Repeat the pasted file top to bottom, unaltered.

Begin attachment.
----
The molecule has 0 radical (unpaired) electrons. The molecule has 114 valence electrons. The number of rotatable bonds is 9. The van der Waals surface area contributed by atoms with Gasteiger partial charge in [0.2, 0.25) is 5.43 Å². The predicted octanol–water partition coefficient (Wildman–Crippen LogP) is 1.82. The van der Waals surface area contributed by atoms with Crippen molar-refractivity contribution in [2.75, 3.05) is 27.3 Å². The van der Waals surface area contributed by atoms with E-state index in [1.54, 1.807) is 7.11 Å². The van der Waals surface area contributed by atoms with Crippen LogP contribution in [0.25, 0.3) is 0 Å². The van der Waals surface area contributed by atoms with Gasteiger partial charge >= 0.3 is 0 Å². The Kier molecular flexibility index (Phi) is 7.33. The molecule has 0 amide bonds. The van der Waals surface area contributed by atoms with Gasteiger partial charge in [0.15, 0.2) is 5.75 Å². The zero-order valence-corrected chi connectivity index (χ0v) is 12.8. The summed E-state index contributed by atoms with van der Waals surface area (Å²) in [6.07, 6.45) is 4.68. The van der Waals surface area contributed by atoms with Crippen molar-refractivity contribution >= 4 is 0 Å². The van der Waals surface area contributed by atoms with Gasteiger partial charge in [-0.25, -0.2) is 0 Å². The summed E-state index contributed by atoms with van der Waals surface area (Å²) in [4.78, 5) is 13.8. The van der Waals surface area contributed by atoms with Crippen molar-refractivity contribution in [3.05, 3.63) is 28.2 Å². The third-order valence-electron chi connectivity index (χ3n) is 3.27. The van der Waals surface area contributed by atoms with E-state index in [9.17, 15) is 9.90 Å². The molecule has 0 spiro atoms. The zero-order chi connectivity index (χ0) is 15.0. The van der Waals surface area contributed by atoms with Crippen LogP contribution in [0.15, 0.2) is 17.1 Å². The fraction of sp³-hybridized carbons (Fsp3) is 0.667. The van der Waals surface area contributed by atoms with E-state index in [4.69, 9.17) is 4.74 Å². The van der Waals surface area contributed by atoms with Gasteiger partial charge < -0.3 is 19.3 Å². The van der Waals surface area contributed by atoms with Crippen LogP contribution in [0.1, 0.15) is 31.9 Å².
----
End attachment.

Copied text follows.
The molecule has 0 radical (unpaired) electrons. The molecule has 114 valence electrons. The number of rotatable bonds is 9. The van der Waals surface area contributed by atoms with Gasteiger partial charge in [0.2, 0.25) is 5.43 Å². The predicted octanol–water partition coefficient (Wildman–Crippen LogP) is 1.82. The van der Waals surface area contributed by atoms with Crippen molar-refractivity contribution in [2.75, 3.05) is 27.3 Å². The van der Waals surface area contributed by atoms with E-state index in [1.54, 1.807) is 7.11 Å². The van der Waals surface area contributed by atoms with Crippen LogP contribution in [0.25, 0.3) is 0 Å². The van der Waals surface area contributed by atoms with Gasteiger partial charge >= 0.3 is 0 Å². The Kier molecular flexibility index (Phi) is 7.33. The molecule has 0 amide bonds. The van der Waals surface area contributed by atoms with Gasteiger partial charge in [0.15, 0.2) is 5.75 Å². The zero-order valence-corrected chi connectivity index (χ0v) is 12.8. The summed E-state index contributed by atoms with van der Waals surface area (Å²) in [6.07, 6.45) is 4.68. The van der Waals surface area contributed by atoms with Crippen molar-refractivity contribution >= 4 is 0 Å². The van der Waals surface area contributed by atoms with Gasteiger partial charge in [-0.25, -0.2) is 0 Å². The summed E-state index contributed by atoms with van der Waals surface area (Å²) in [4.78, 5) is 13.8. The van der Waals surface area contributed by atoms with Crippen molar-refractivity contribution in [3.05, 3.63) is 28.2 Å². The third-order valence-electron chi connectivity index (χ3n) is 3.27. The van der Waals surface area contributed by atoms with E-state index in [9.17, 15) is 9.90 Å². The molecule has 0 spiro atoms. The zero-order chi connectivity index (χ0) is 15.0. The van der Waals surface area contributed by atoms with Crippen LogP contribution in [0.15, 0.2) is 17.1 Å². The fraction of sp³-hybridized carbons (Fsp3) is 0.667. The van der Waals surface area contributed by atoms with E-state index in [4.69, 9.17) is 4.74 Å². The van der Waals surface area contributed by atoms with Gasteiger partial charge < -0.3 is 19.3 Å². The van der Waals surface area contributed by atoms with Crippen LogP contribution in [0.1, 0.15) is 31.9 Å².